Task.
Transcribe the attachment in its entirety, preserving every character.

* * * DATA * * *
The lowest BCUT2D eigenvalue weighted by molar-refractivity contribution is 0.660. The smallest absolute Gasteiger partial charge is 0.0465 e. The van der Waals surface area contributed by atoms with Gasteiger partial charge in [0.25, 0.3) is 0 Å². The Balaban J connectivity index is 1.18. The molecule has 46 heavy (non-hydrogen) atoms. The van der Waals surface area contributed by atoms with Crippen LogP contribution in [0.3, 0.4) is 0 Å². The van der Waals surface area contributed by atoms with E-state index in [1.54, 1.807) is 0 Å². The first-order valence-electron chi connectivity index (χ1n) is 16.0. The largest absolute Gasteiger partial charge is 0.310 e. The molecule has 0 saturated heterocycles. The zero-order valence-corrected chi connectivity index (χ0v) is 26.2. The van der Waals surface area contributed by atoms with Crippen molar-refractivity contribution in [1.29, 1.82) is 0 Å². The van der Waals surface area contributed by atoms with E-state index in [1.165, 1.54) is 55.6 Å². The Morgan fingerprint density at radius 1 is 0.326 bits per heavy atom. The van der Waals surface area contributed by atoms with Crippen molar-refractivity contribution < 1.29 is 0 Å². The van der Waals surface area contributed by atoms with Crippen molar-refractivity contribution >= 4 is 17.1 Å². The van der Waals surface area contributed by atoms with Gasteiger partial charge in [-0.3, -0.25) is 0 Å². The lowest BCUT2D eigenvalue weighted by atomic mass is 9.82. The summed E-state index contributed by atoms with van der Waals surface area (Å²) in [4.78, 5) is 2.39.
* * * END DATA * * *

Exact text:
The lowest BCUT2D eigenvalue weighted by molar-refractivity contribution is 0.660. The smallest absolute Gasteiger partial charge is 0.0465 e. The van der Waals surface area contributed by atoms with Gasteiger partial charge in [0.25, 0.3) is 0 Å². The Balaban J connectivity index is 1.18. The molecule has 46 heavy (non-hydrogen) atoms. The van der Waals surface area contributed by atoms with Crippen LogP contribution in [0.3, 0.4) is 0 Å². The van der Waals surface area contributed by atoms with E-state index in [1.54, 1.807) is 0 Å². The first-order valence-electron chi connectivity index (χ1n) is 16.0. The largest absolute Gasteiger partial charge is 0.310 e. The molecule has 0 saturated heterocycles. The zero-order valence-corrected chi connectivity index (χ0v) is 26.2. The van der Waals surface area contributed by atoms with Crippen molar-refractivity contribution in [1.29, 1.82) is 0 Å². The van der Waals surface area contributed by atoms with E-state index in [1.165, 1.54) is 55.6 Å². The Morgan fingerprint density at radius 1 is 0.326 bits per heavy atom. The van der Waals surface area contributed by atoms with Crippen molar-refractivity contribution < 1.29 is 0 Å². The van der Waals surface area contributed by atoms with Crippen molar-refractivity contribution >= 4 is 17.1 Å². The van der Waals surface area contributed by atoms with Gasteiger partial charge in [-0.3, -0.25) is 0 Å². The lowest BCUT2D eigenvalue weighted by atomic mass is 9.82. The summed E-state index contributed by atoms with van der Waals surface area (Å²) in [4.78, 5) is 2.39.